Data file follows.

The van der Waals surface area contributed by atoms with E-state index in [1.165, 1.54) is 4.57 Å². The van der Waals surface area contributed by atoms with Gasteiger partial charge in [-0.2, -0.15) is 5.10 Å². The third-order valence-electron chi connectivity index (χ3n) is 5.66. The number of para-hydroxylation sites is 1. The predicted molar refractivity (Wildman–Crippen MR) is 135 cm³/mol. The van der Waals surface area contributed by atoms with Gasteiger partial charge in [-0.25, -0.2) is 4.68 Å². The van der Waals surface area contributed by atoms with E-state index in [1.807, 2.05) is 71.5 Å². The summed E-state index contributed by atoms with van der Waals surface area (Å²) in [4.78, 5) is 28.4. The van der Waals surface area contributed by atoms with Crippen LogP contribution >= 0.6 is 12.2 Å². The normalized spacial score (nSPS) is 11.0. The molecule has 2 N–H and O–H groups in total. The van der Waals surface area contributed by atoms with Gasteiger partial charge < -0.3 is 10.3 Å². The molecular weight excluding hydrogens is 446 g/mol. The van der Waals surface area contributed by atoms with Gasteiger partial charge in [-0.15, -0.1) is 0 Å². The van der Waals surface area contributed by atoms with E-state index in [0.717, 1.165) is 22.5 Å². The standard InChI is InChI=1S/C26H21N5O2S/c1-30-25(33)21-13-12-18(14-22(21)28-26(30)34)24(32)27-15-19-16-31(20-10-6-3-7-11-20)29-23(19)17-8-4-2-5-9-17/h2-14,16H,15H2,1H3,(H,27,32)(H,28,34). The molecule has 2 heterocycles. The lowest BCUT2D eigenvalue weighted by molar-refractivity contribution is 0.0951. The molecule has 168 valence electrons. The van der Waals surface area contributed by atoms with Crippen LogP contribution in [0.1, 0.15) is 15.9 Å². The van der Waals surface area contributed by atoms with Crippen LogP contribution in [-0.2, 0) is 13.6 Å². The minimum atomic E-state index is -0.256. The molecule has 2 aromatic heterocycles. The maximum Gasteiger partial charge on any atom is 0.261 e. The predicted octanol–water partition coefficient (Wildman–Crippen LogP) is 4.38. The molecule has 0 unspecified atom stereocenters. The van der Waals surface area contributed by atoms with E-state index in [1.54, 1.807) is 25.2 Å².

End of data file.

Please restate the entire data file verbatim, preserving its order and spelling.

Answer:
The van der Waals surface area contributed by atoms with E-state index in [1.165, 1.54) is 4.57 Å². The van der Waals surface area contributed by atoms with Gasteiger partial charge in [-0.2, -0.15) is 5.10 Å². The third-order valence-electron chi connectivity index (χ3n) is 5.66. The number of para-hydroxylation sites is 1. The predicted molar refractivity (Wildman–Crippen MR) is 135 cm³/mol. The van der Waals surface area contributed by atoms with Gasteiger partial charge in [-0.25, -0.2) is 4.68 Å². The van der Waals surface area contributed by atoms with E-state index in [1.807, 2.05) is 71.5 Å². The summed E-state index contributed by atoms with van der Waals surface area (Å²) in [4.78, 5) is 28.4. The van der Waals surface area contributed by atoms with Crippen LogP contribution >= 0.6 is 12.2 Å². The normalized spacial score (nSPS) is 11.0. The molecule has 2 N–H and O–H groups in total. The van der Waals surface area contributed by atoms with Gasteiger partial charge < -0.3 is 10.3 Å². The molecular weight excluding hydrogens is 446 g/mol. The van der Waals surface area contributed by atoms with Gasteiger partial charge in [-0.15, -0.1) is 0 Å². The van der Waals surface area contributed by atoms with E-state index in [0.717, 1.165) is 22.5 Å². The standard InChI is InChI=1S/C26H21N5O2S/c1-30-25(33)21-13-12-18(14-22(21)28-26(30)34)24(32)27-15-19-16-31(20-10-6-3-7-11-20)29-23(19)17-8-4-2-5-9-17/h2-14,16H,15H2,1H3,(H,27,32)(H,28,34). The molecule has 2 heterocycles. The lowest BCUT2D eigenvalue weighted by molar-refractivity contribution is 0.0951. The molecule has 168 valence electrons. The van der Waals surface area contributed by atoms with Crippen LogP contribution in [0.1, 0.15) is 15.9 Å². The van der Waals surface area contributed by atoms with Crippen LogP contribution in [-0.2, 0) is 13.6 Å². The minimum atomic E-state index is -0.256. The molecule has 2 aromatic heterocycles. The maximum Gasteiger partial charge on any atom is 0.261 e. The predicted octanol–water partition coefficient (Wildman–Crippen LogP) is 4.38. The molecule has 0 unspecified atom stereocenters. The van der Waals surface area contributed by atoms with E-state index in [1.54, 1.807) is 25.2 Å².